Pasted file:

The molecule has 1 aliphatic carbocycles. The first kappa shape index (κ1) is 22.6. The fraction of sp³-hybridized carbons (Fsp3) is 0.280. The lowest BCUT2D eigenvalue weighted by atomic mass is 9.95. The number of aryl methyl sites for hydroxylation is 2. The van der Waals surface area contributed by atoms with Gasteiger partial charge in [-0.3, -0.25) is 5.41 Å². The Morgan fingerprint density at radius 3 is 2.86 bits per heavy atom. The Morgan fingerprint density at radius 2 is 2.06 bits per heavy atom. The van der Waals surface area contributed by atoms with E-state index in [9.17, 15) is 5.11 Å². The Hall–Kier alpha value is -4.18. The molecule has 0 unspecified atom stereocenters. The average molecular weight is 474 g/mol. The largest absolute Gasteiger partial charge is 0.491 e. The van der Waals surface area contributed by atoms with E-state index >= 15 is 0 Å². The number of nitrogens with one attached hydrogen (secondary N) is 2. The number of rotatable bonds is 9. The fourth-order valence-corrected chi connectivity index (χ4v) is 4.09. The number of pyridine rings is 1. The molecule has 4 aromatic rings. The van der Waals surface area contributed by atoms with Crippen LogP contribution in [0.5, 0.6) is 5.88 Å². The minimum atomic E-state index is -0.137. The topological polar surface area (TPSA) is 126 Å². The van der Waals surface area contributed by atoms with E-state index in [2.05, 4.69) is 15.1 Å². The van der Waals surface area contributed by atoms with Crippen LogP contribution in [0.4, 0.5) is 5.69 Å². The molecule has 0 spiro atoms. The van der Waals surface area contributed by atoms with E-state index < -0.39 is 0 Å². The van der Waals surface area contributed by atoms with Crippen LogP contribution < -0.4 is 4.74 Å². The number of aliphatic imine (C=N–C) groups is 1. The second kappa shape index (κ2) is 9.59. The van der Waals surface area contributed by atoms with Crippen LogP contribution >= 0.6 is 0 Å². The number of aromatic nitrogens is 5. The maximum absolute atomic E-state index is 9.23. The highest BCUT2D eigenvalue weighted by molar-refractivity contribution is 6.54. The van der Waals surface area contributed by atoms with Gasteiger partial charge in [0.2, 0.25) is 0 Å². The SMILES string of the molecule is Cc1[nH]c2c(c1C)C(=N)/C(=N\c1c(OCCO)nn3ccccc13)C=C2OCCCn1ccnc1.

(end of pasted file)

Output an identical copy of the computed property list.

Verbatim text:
The molecule has 1 aliphatic carbocycles. The first kappa shape index (κ1) is 22.6. The fraction of sp³-hybridized carbons (Fsp3) is 0.280. The lowest BCUT2D eigenvalue weighted by atomic mass is 9.95. The number of aryl methyl sites for hydroxylation is 2. The van der Waals surface area contributed by atoms with Gasteiger partial charge in [-0.3, -0.25) is 5.41 Å². The Morgan fingerprint density at radius 3 is 2.86 bits per heavy atom. The Morgan fingerprint density at radius 2 is 2.06 bits per heavy atom. The van der Waals surface area contributed by atoms with E-state index in [9.17, 15) is 5.11 Å². The Hall–Kier alpha value is -4.18. The molecule has 0 unspecified atom stereocenters. The average molecular weight is 474 g/mol. The largest absolute Gasteiger partial charge is 0.491 e. The van der Waals surface area contributed by atoms with E-state index >= 15 is 0 Å². The number of nitrogens with one attached hydrogen (secondary N) is 2. The number of rotatable bonds is 9. The fourth-order valence-corrected chi connectivity index (χ4v) is 4.09. The number of pyridine rings is 1. The molecule has 4 aromatic rings. The van der Waals surface area contributed by atoms with Crippen LogP contribution in [0.5, 0.6) is 5.88 Å². The minimum atomic E-state index is -0.137. The topological polar surface area (TPSA) is 126 Å². The van der Waals surface area contributed by atoms with E-state index in [2.05, 4.69) is 15.1 Å². The van der Waals surface area contributed by atoms with Crippen LogP contribution in [0.4, 0.5) is 5.69 Å². The molecule has 0 spiro atoms. The van der Waals surface area contributed by atoms with E-state index < -0.39 is 0 Å². The van der Waals surface area contributed by atoms with Crippen LogP contribution < -0.4 is 4.74 Å². The number of aliphatic imine (C=N–C) groups is 1. The second kappa shape index (κ2) is 9.59. The van der Waals surface area contributed by atoms with Crippen LogP contribution >= 0.6 is 0 Å². The number of aromatic nitrogens is 5. The maximum absolute atomic E-state index is 9.23. The highest BCUT2D eigenvalue weighted by molar-refractivity contribution is 6.54. The van der Waals surface area contributed by atoms with Gasteiger partial charge in [0.2, 0.25) is 0 Å². The SMILES string of the molecule is Cc1[nH]c2c(c1C)C(=N)/C(=N\c1c(OCCO)nn3ccccc13)C=C2OCCCn1ccnc1.